ST. GEORGE — The bishop of the Diocese of South Carolina testified Friday that he never originally intended to split with the national Episcopal Church as a three week-trial stemming from the acrimonious division came to a close.
The bishop for the state’s parishes that are remaining with the national church, meanwhile, said he was praying for reconciliation.
Nearly two years ago, about 50 conservative Episcopal churches in the diocese split with the national church amid differences over a range of theological issues, among them differences with the national church over the authority of Scripture and its allowing the ordination of gays.
The seceding diocese, in the eastern part of the state, then went to court to protect the use of the diocesan name – the Diocese of South Carolina – symbols of the diocese, and title to a half-billion dollars in property it controls.
Lawrence, consecrated the 14th bishop of the Diocese of South Carolina in 2008, was the last witness in the trial.
Asked if he ever intended to lead the diocese out of the more liberal national church, he replied, “Absolutely not.”
He also testified he continued to participate in activities of the national church even after the local diocese amended its constitution in 2010. The amendment noted that the local diocese would not follow the canons of the national church if its General Convention passed resolutions not in keeping with the local constitution.
About 100 people, including clergy, crowded into the courtroom at the Dorchester County Courthouse for the last day of the trial. Lawrence sat on the opposite side of the aisle from Bishop Charles vonRosenberg, who heads the diocese that remained with the national church.
It will likely be months before Circuit Judge Diane Goodstein rules. She asked attorneys for both dioceses and the numerous parishes who are parties in the case to present positions on several legal questions within 30 days. Each side will then have another 30 days to respond to the other.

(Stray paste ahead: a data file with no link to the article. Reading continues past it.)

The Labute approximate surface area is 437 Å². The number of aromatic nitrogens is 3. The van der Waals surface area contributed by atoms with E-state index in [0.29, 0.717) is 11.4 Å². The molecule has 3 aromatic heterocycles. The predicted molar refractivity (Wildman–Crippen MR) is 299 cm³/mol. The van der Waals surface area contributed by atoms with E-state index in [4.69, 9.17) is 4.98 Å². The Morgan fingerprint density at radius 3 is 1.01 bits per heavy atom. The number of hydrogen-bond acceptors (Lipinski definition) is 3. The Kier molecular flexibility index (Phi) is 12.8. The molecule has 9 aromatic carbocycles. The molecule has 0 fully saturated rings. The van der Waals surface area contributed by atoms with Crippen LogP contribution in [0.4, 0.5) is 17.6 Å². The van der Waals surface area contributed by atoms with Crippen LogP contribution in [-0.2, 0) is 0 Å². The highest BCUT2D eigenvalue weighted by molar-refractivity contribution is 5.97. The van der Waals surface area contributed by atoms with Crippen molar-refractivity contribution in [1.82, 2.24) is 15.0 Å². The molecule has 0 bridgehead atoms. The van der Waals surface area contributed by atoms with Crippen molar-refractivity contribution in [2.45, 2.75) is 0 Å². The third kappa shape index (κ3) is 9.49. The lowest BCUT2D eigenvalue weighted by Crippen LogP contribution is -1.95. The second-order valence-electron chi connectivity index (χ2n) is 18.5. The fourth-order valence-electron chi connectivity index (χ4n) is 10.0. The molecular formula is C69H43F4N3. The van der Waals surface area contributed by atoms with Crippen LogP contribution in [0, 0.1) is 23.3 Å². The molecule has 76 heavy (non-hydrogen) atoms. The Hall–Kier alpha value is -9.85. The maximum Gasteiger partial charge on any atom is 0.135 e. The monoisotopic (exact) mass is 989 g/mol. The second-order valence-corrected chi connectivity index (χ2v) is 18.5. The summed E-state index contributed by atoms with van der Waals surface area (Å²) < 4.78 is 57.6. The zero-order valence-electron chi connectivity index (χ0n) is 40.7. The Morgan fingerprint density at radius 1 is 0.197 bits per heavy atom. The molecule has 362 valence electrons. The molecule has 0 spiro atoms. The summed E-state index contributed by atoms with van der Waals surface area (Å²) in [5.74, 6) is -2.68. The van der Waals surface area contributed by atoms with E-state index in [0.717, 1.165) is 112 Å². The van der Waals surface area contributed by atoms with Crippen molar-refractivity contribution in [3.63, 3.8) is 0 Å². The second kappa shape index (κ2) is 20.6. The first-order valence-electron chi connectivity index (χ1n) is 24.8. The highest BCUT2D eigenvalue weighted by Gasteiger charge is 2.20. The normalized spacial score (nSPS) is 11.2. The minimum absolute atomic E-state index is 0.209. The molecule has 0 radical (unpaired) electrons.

Before the split, the diocese had 70 congregations with about 29,000 parishioners. It dates to the 1700s and is one of the original dioceses that joined to form the Episcopal Church. The national church contends that the departure of a diocese requires the consent of the church’s General Convention, which was not consulted.
Lawrence later told reporters “I’m hopeful and will continue to pray for Judge Goodstein and guidance as she rules on this.”
He added that the case has been “a heavy distraction but I have fastidiously and unswervingly refused to take my focus off the real task that is before us as the church of Jesus Christ.”
VonRosenberg, who also testified during the trial, told reporters after testimony wrapped up that he felt “a sense of great sadness.”
“These are two church groups who are lined up against each other on opposite sides in a court case. That is a sad situation. However I continue to believe and hold fast to and to pray for reconciliation.”
AP Photo/Bruce Smith Bishop Mark Lawrence of the Diocese of South Carolina, which split with the national Episcopal Church almost two years ago, speaks to the media outside the Dorchester County Courthouse in St. George on Friday. Lawrence spoke after three weeks of testimony wound up in a state lawsuit brought by the diocese to protect its name and symbols and title to a half billion dollars of church property owned by the parishes that left.×